Text of Justice Kennedy's 2009 Commencement Address Following is the text of the address by U.S. Supreme Court Justice Anthony Kennedy, as prepared for delivery at Stanford University's 118th Commencement on June 14, 2009: President Hennessey, graduating students, and my fellow citizens in a world that must seek to come ever closer to the idea and reality of freedom under law. Thank you for inviting me to your Commencement. There is now clear evidence that, with President Hennessey, I have become a willing accomplice in the wacky walk. Each of you graduates has your own story of the years at Stanford. Your story is bound up with your parents, your family and the loved ones who sustained you here. You—indeed all of us and the entire Nation—owe them warmest thanks. Freedom must remain a central part of your story. From the beginning of our Republic, Americans have defined freedom by a moral principle. It is this: With our own freedom comes the duty to secure it for others. Freedom is the birthright of all. When we help others find freedom, we save our own. Now, two people or two million people or two billion people cannot enjoy freedom without rules. So freedom goes hand in hand with law. This is just high school civics stuff. No surprise here. But the principles are so fundamental that it seems appropriate to discuss them at your commencement, as you consider how best to shape your life and your work. Americans have the responsibility to try to advance law and freedom in other places. The task is daunting. For the stark truth is this: more than half the world lacks either the will or the power to embrace law and freedom as we know it. In struggling nations the jury on whether to pursue law and freedom is a jury that is still out. In the long run our last, best security is in the realm of ideas. It is urgent for our Nation and for you as young people to strive to make the case for the idea of law and freedom. We must make that case to a doubting world. On this question, the world must not be in search of two different destinies. When lawyers make their case to a jury, they sometimes have a few hours. Attorneys in our Court have thirty minutes a side. Today, in order not to trespass upon your patience or delay your celebration, I shall take but eleven minutes more to make the case about your duties as the newest trustees of freedom. We must be willing to persuade others to make law and freedom central in their own lives and their own Nation. For the past twenty years or so I have tried to visit China often to teach. Of course, on any given day, as in any classroom in any place, some students may fold their arms over their chests, the universal sign of resistance to the message or the messenger. Still, there is an audience of eager students. They appear at least willing to consider finding common ground to pursue a common cause. This last fall China opened its first law school on the American model, a three year graduate program. The problem was how to select the entering class of about one hundred students from thousands of applicants. For those one hundred or so places there were thousands of highly qualified applicants, scientists and engineers, artists and humanities majors. The list was trimmed again, and then the committee decided to have interviews. One of the questions was: what inspired you to go to law school? Any number of students answered that it was a movie. Chinese students like to build their language skills by watching movies from England and the United States. So I thought, well, the movie that inspired them was 12 Angry Men, or To Kill a Mockingbird, or Witness for the Prosecution. Wrong answer. The movie was: Legally Blonde. After watching the movie and then talking to the students at the new school, we found an explanation. The movie, after graduating from a college in California, depicts a young woman who decides to go to a famed, rigorous law school in the East. She is, or so it seems at first, the very caricature of some one so frivolous and naive that the audience cannot take her seriously. So when she goes to the law school she takes a serious risk. She must enter a new, unfamiliar, unfriendly, threatening, small universe, one formerly closed to her. These Chinese students were taking a risk like that. You must prepare to take some risks to make the case. You may enter a realm of ideas or a real world place where freedom is not just in doubt but opposed. You must find inventive, new ways to make the case for freedom. And to be prepared for this role, to be prepared to confront the reality of half a world without law and freedom, you must know what is at stake. You must know that in Sri Lanka over a thousand people a year go to jail for three hundred sixty-five days for want of a one dollar fine. You must know that there is an African country where a woman who is raped must pay five dollars to file a complaint with the police. You must know that each year eight hundr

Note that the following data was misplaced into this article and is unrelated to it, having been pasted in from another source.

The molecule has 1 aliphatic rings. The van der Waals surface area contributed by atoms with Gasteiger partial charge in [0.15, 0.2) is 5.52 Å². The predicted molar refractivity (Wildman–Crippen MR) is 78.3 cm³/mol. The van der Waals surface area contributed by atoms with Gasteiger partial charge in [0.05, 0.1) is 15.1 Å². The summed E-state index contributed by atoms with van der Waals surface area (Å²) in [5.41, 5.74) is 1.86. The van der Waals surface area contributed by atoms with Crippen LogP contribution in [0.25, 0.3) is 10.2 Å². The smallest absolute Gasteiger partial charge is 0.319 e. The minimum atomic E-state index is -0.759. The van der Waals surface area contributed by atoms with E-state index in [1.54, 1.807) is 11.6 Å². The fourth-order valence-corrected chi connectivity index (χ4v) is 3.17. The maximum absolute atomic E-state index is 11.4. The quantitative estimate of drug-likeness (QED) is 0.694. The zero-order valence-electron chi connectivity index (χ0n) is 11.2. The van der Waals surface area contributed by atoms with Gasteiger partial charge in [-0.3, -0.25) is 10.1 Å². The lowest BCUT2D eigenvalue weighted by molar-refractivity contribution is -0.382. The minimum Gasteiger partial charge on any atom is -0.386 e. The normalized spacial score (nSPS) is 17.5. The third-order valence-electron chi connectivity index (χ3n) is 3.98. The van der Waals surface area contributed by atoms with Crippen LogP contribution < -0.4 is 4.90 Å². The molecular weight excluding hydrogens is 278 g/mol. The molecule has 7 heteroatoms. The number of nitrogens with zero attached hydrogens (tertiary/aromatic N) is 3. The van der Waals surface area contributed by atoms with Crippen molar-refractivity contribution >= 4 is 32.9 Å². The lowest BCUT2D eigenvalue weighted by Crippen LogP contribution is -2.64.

August 31, 2011 12:00 A.M. Michelle Malkin Screw Up, Move Up, Cover Up Why are those responsible for Fast and Furious getting new federal jobs? There are now enough Operation Fast and Furious officials playing hide-and-seek in the Obama administration to fill a “rubber room.” That’s the nickname for taxpayer-subsidized holding pens — such as the ones in the New York City public schools — where crooked employees are separated from the system and paid to do nothing. Perhaps the White House can stimulate a few construction jobs by adding an entire rubber room annex for “reassigned” scandal bureaucrats at 1600 Pennsylvania Avenue. It’s getting mighty crowded. On Tuesday, the Justice Department announced it was shuffling Kenneth Melson, acting director of the Bureau of Alcohol, Tobacco, Firearms, and Explosives, out of his job. The disclosure comes amid continued GOP investigations into the administration’s fatally botched straw-gun-purchase racket at the border and the spreading outrage over legal obstructionism and whistleblower retaliation by DOJ brass. The DOJ inspector general is also conducting a probe. Internal documents earlier showed that Melson was intimately involved in overseeing the program and screened undercover videos of thousands of straw purchases of AK-47s and other high-powered rifles — many of which ended up in the hands of Mexican drug cartel thugs, including those who murdered Border Patrol Agent Brian Terry last December. Fast and Furious weapons have been tied to at least a dozen violent crimes in America and untold bloody havoc in Mexico. In secret July 4 testimony, Melson revealed he was “sick to his stomach” when he discovered the extent of the operation’s deadly lapses. Join the club, pal. Melson told congressional investigators that he and ATF’s senior leadership “moved to reassign every manager involved in Fast and Furious, from the deputy assistant director for field operations down to the group supervisor” after ATF whistleblowers went to the press and Capitol Hill. But according to Melson, he and company were ordered by Justice Department higher-ups to remain silent about the reasons for the reassignments. In other words: The ATF managers in the know were “effectively muzzled while the DOJ sent over false denials and buried its head in the sand,” as GOP Rep. Darrell Issa, chairman of the House Committee on Oversight and Government Reform, and Sen. Charles Grassley, the ranking member of the Senate Judiciary Committee, concluded in July. Melson has been kicked back to DOJ’s main office in a flabbergasting new slot as “senior adviser on forensic science in the department’s Office of Legal Policy.” He may have been “sick to his stomach,” but the federal careerist apparently has no intention of quitting an administration with blood on its hands. And now he’ll be advising others on how to track and handle evidence. Nice make-work if you can get it. Others on the Fast and Furious dance card of musical-chairs losers: Assistant U.S. Attorney Emory Hurley in Phoenix, who helped oversee the straw-gun-purchase disaster. He’s being transferred out of the U.S. Attorney’s Office’s criminal division and into the civil division. Assistant ATF Special Agents in Charge George Gillett and Jim Needles. Moved to other positions. ATF deputy director of operations in the West, William McMahon. Promoted to ATF headquarters. ATF Phoenix field supervisors William Newell and David Voth. Promoted to new management positions in Washington. Keep your friends close and your henchmen on the verge of spilling all the beans closer. There’s been only one visible Fast and Furious resignation: U.S. Attorney Dennis Burke in Phoenix, who quietly stepped down on Tuesday. One of his last acts? Opposing the request of murdered Border Patrol Agent Brian Terry’s family to qualify as crime victims in a court case against the thug who bought the Fast and Furious guns used in Terry’s murder. The fish rots from the head down, of course. DOJ is run by Eric Holder, the Beltway swamp creature who won bipartisan approval for his nomination — even after putting political interests ahead of security interests at the Clinton Justice Department in both the Marc Rich pardon scandal and the Puerto Rican FALN terrorist debacle. Remember: Holder won over the Senate by arguing that his poor judgment made him more qualified for the job. Screw up, move up, cover up: It’s the Holder way, the Obama way, the Washington way. And innocent Americans pay.

power of attorney legal document
power of attorney legal document
Adams Living Will and Power of Attorney for Healthcare Kit, 8.88 x 11.69 Inch, White (K306)
Adams personal legal kits provide economical and easy to use solutions to assist you in estate planning, finances, and other important personal life issues. The Adams Living Will and Power of Attorney for Healthcare Kit specifies in advance your preferences regarding life sustaining procedures without incurring high legal fees. Due to recent technological advances in the field of medicine, it is important for you to declare your wishes regarding life sustaining procedures. A living will makes it possible for you to specify exactly what your preferences are regarding the use of life support if you are ever in a terminal medical condition or vegetative state. A medical power of attorney allows you to decide who you wish to make decisions for you in the event that you are no longer able. The kit is simple to use, easy to understand, and a great way to express your choice of when to discontinue treatment and life support—and who should have the power to make that choice for you. Instructions are clear and concise and forms are legal and easy to use. Whether it's a multi-part form, notebooks, writing pads, record books, legal kits, or any of the hundreds of items we offer, you can count on Adams products to help!